India has "felt the full force of an icy blast blowing south across the Himalayas", says Robin Pagnamenta in The Times. Indian stocks have fallen amid worries over a Chinese slowdown. But India "is well-placed to weatherthe China crisis".It has the lowest trade exposure (5% in 2014) to China of any major economy in the region, and falling commodity prices help India, which depends heavily on raw material imports. Oil comprises around a third of these.
The oil price plunge has helped reduce the current account deficit by more than 90% since January 2014. This makes India less vulnerable if global investors pull money out of the country as US interest rates rise. In all, a $10 drop in the oil price will lower the current account deficit by 0.5% and the fiscal deficit by 0.1%, reckons Meghana Gaikwad of CB Capital Partners.
Falling oil prices have also cut the cost of fuel for consumers and businesses and helped lower inflation, which has halved to 3.8% in the past year. That should allow the central bank to trim interest rates. What's more, there are signs that GDP growth is bottoming, although claims that India is now growing faster than China are "overdone", says Capital Economics, given the questionable accuracy of data from both countries.
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But India now needs to push on with structural reforms, says Niharika Mandhana in The Wall Street Journal. It has eased foreign-investmentlimits in some industries and tried to cut red tape. Along with the huge domestic market, this helps explain why foreign direct investment was up by 40% year-on-year between October and May.
Unfortunately, the latest parliamentary session has ended without two key reforms being passed. The first is a constitutional amendment to replace a hodgepodge of state levies with a single, "business-friendly" nationwide sales tax. The government also appears to have ditched legislation that would have made it easier for the government to buy land to develop infrastructure on it.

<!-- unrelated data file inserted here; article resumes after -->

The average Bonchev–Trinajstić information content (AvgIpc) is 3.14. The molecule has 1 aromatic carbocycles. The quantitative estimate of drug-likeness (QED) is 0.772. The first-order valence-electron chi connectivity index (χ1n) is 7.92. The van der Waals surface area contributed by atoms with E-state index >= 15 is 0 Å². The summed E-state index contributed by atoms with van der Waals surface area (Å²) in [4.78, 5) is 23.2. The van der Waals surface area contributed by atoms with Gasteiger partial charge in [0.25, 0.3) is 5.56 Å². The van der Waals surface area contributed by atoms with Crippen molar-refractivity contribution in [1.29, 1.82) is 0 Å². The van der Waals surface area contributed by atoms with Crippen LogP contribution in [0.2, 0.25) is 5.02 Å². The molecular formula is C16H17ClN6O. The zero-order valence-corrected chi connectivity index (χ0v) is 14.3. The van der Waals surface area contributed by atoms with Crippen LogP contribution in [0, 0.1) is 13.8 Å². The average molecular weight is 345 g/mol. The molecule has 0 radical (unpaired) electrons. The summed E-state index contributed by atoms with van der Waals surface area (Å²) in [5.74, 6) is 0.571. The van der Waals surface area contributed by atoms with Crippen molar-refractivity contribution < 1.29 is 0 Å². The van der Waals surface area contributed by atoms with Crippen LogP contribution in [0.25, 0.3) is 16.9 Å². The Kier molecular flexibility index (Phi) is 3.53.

Continuing to deregulate the economy would allow India to better exploit its long-term advantages, including a presence in global services and a huge workforce: half the 1.2 billion-strong population is under 25. These, alongwith India's ability to ride out the China storm and the prospect of eventual progress on reform, make India well worth a look. The New India Investment Trust (LSE: NII) is currently on a discount of 9% to its net asset value.
Andrew is the editor of MoneyWeek magazine. He grew up in Vienna and studied at the University of St Andrews, where he gained a first-class MA in geography & international relations.
After graduating he began to contribute to the foreign page of The Week and soon afterwards joined MoneyWeek at its inception in October 2000. He helped Merryn Somerset Webb establish it as Britain’s best-selling financial magazine, contributing to every section of the publication and specialising in macroeconomics and stockmarkets, before going part-time.
His freelance projects have included a 2009 relaunch of The Pharma Letter, where he covered corporate news and political developments in the German pharmaceuticals market for two years, and a multiyear stint as deputy editor of the Barclays account at Redwood, a marketing agency.
Andrew has been editing MoneyWeek since 2018, and continues to specialise in investment and news in German-speaking countries owing to his fluent command of the language.
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